With its moody, dark background and sullen vibe, this photograph of a farmer named Silviana and her black turkey looks like a Caravaggio painting. It was taken by Jorge Bacelar in Murtosa, Portugal, and it’s a taste of a long history.
“Spanish discoverers returned from their first forays into Central America. During their discoveries, they found that the Aztecs had 2 kinds of pets: the black turkey and the dog,” Bacelar said. “The Spaniards were amazed by this giant bird. In Europe, 500 years ago, you couldn’t find a bird that size. Even before bringing back the gold, they brought the birds back home in the boats; it turned out that the dominant montane agro-ecosystem in the Iberian peninsula provided exactly what turkeys needed. From Spain, they passed very easily and quickly to Portugal where the tradition was kept alive until today, more than 500 years later.”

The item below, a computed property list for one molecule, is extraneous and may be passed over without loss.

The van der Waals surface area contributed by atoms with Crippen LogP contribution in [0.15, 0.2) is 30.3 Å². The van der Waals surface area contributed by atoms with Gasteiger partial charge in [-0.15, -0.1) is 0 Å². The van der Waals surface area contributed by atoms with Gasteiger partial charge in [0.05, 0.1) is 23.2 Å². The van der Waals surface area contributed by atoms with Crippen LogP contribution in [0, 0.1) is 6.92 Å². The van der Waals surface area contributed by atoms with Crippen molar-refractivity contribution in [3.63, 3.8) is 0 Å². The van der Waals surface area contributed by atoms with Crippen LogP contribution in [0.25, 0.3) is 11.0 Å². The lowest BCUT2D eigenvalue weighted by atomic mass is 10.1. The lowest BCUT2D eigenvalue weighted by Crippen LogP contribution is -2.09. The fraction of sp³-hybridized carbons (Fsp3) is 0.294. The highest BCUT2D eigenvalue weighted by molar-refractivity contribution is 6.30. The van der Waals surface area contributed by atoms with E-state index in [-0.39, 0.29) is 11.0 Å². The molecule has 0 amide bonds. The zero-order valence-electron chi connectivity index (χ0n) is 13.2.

In addition to the amazing history and lighting, what really does it for me in this photo is the textures—the turkey’s gnarled skin and downy feathers, the farmer’s wrinkled hands and fluffy, curly hair. Also, look how intimidatingly they’re both staring.